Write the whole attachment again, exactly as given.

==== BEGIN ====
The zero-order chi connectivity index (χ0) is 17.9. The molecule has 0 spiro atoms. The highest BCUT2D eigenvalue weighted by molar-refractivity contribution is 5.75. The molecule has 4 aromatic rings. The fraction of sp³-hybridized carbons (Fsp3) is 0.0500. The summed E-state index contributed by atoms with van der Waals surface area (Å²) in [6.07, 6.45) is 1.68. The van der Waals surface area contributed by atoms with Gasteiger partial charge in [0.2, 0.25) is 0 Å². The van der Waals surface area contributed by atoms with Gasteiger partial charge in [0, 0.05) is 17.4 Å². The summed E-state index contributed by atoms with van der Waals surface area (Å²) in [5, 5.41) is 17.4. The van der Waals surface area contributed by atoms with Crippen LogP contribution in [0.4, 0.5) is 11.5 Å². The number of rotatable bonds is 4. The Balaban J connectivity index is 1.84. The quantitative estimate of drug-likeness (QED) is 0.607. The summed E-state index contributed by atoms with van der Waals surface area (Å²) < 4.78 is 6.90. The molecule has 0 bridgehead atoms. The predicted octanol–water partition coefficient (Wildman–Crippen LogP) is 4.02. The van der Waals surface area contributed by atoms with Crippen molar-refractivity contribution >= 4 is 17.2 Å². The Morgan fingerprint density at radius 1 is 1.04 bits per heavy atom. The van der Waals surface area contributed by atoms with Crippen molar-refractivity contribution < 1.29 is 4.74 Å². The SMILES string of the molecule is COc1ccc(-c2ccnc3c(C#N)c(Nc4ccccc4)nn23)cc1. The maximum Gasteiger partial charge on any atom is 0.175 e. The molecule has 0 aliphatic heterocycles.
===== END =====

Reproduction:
The zero-order chi connectivity index (χ0) is 17.9. The molecule has 0 spiro atoms. The highest BCUT2D eigenvalue weighted by molar-refractivity contribution is 5.75. The molecule has 4 aromatic rings. The fraction of sp³-hybridized carbons (Fsp3) is 0.0500. The summed E-state index contributed by atoms with van der Waals surface area (Å²) in [6.07, 6.45) is 1.68. The van der Waals surface area contributed by atoms with Gasteiger partial charge in [0.2, 0.25) is 0 Å². The van der Waals surface area contributed by atoms with Gasteiger partial charge in [0, 0.05) is 17.4 Å². The summed E-state index contributed by atoms with van der Waals surface area (Å²) in [5, 5.41) is 17.4. The van der Waals surface area contributed by atoms with Crippen LogP contribution in [0.4, 0.5) is 11.5 Å². The number of rotatable bonds is 4. The Balaban J connectivity index is 1.84. The quantitative estimate of drug-likeness (QED) is 0.607. The summed E-state index contributed by atoms with van der Waals surface area (Å²) < 4.78 is 6.90. The molecule has 0 bridgehead atoms. The predicted octanol–water partition coefficient (Wildman–Crippen LogP) is 4.02. The van der Waals surface area contributed by atoms with Crippen molar-refractivity contribution >= 4 is 17.2 Å². The Morgan fingerprint density at radius 1 is 1.04 bits per heavy atom. The van der Waals surface area contributed by atoms with Crippen molar-refractivity contribution < 1.29 is 4.74 Å². The SMILES string of the molecule is COc1ccc(-c2ccnc3c(C#N)c(Nc4ccccc4)nn23)cc1. The maximum Gasteiger partial charge on any atom is 0.175 e. The molecule has 0 aliphatic heterocycles.